Scientists engineer malaria blocking mosquito immune systems

Johns Hopkins Malaria Research Institute scientists have demonstrated that the innate immune system of the anopheles mosquito can be genetically engineered to block the transmission of malaria-causing parasites to humans.
The researchers also showed that the genetic modification had only a limited impact on the mosquito's fitness in laboratory conditions. The scientists' findings were published in Thursday's PLoS Pathogens journal.
George Dimopoulos and his colleagues genetically engineered anopheles mosquitoes to produce more than normal levels of the immune system protein Rel2 when they feed on blood. Rel2 acts against the malaria parasite in the mosquito by starting an immune attack that involves various anti-parasitic molecules. This allowed the researchers to use one of the insect's own genes to strengthen its parasite-fighting capabilities instead of introducing a new gene into the DNA of the mosquito.
According to the researchers, this genetically modified mosquito could be used to convert malaria-transmitting populations into Plasmodium-resistant populations. One potential obstacle to this approach is that the genetically-modified malaria-resistant mosquitoes would need to compete with the natural malaria-transmitting mosquitoes. In the study, the Rel2 genetically-modified mosquito strain lived as long and laid as many eggs as the non-modified wild type.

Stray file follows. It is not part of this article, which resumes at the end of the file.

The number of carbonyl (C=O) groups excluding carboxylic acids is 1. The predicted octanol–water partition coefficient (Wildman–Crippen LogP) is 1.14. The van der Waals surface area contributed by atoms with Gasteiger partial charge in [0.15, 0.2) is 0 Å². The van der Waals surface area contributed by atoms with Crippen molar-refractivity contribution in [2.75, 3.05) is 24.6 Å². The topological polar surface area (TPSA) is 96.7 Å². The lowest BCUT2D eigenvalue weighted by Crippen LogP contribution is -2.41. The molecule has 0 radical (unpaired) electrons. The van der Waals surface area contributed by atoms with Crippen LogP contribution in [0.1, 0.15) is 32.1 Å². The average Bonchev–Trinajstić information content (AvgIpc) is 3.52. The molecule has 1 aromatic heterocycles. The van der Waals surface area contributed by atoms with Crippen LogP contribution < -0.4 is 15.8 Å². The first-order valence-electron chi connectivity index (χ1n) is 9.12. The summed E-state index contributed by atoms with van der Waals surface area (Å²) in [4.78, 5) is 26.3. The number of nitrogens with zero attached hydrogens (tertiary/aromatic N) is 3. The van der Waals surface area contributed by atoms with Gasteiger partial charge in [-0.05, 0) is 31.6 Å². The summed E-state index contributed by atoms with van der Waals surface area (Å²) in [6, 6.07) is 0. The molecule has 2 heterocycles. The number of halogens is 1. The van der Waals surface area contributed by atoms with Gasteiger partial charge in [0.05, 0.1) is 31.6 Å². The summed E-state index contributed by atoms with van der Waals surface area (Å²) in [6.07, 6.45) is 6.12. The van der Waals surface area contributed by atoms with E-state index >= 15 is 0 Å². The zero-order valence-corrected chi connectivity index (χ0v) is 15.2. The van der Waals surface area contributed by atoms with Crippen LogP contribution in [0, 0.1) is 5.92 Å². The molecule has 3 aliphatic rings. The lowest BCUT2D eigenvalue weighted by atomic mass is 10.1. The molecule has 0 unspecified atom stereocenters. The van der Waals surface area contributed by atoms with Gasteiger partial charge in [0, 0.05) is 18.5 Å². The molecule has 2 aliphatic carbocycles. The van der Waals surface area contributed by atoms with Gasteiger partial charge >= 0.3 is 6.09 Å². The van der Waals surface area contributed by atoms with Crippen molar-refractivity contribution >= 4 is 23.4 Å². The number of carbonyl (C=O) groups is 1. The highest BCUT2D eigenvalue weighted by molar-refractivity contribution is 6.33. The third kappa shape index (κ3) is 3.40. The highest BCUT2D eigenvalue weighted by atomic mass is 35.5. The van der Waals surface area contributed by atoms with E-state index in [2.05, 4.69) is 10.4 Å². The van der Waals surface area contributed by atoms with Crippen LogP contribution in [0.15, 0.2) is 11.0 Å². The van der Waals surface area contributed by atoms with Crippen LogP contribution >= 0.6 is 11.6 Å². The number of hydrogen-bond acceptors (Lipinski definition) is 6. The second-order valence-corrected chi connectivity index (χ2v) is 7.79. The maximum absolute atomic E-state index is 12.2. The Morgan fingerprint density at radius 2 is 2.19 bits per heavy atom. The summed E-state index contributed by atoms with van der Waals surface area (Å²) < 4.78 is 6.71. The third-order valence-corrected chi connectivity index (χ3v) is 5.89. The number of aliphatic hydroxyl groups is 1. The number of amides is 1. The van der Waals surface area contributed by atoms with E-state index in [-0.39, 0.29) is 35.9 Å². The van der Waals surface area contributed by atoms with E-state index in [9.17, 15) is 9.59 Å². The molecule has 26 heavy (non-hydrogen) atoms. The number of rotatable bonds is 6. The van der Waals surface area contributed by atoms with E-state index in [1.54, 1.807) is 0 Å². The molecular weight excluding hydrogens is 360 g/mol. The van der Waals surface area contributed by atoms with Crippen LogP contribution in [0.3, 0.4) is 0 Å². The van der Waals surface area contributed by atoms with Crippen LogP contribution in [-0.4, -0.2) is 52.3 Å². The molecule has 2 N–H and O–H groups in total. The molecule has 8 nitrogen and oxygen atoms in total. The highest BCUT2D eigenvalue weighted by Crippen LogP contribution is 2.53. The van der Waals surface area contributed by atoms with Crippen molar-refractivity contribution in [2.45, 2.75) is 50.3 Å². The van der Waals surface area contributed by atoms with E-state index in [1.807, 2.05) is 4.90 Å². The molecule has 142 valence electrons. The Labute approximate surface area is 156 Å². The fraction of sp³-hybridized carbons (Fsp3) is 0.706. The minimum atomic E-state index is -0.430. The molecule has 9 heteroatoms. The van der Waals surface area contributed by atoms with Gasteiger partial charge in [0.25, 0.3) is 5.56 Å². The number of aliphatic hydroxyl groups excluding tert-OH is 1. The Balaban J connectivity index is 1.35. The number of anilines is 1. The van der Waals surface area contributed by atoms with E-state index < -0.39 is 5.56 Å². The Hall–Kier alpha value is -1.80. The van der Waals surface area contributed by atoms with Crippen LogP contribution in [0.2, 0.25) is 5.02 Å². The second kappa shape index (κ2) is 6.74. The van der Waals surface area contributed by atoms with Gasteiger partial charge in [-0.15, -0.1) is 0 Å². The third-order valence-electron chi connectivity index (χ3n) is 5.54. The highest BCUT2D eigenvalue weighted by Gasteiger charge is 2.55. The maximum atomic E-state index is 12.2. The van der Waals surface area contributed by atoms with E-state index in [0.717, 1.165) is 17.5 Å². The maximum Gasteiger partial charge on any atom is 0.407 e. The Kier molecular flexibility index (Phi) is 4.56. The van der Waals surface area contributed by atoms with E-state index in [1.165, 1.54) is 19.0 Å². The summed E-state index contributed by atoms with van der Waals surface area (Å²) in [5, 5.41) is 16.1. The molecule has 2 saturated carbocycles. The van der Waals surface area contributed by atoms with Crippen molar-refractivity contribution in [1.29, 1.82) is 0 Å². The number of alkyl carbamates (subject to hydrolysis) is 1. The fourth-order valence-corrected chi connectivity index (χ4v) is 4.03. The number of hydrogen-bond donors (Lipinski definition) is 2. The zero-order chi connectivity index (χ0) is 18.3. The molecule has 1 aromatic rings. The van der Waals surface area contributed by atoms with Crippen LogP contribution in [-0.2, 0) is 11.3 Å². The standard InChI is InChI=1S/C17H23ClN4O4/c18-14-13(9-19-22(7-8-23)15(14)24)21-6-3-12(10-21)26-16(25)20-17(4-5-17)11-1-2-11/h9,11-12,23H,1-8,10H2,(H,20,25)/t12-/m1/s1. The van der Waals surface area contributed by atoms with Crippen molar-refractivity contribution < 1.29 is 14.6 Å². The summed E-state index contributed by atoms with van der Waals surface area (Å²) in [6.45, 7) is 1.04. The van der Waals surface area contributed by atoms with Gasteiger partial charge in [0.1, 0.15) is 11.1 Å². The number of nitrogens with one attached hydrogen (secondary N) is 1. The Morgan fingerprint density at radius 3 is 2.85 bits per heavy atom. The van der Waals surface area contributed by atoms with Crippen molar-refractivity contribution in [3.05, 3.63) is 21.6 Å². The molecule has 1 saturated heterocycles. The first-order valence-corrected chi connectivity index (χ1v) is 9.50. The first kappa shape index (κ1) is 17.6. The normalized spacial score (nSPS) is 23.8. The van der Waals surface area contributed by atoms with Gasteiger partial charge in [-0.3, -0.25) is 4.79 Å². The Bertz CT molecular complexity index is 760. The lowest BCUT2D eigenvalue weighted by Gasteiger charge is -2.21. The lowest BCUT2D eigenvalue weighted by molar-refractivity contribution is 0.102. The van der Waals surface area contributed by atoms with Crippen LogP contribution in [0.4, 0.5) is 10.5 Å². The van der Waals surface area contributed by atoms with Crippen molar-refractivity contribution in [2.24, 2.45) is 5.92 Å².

"Malaria is one of world's most serious public health problems," Dimopoulos said. "Mosquitoes and the malaria parasite are becoming more resistant to insecticides and drugs, and new control methods are urgently needed. We've taken a giant step towards the development of new mosquito strains that could be released to limit malaria transmission, but further studies are needed to render this approach safe and fail-proof."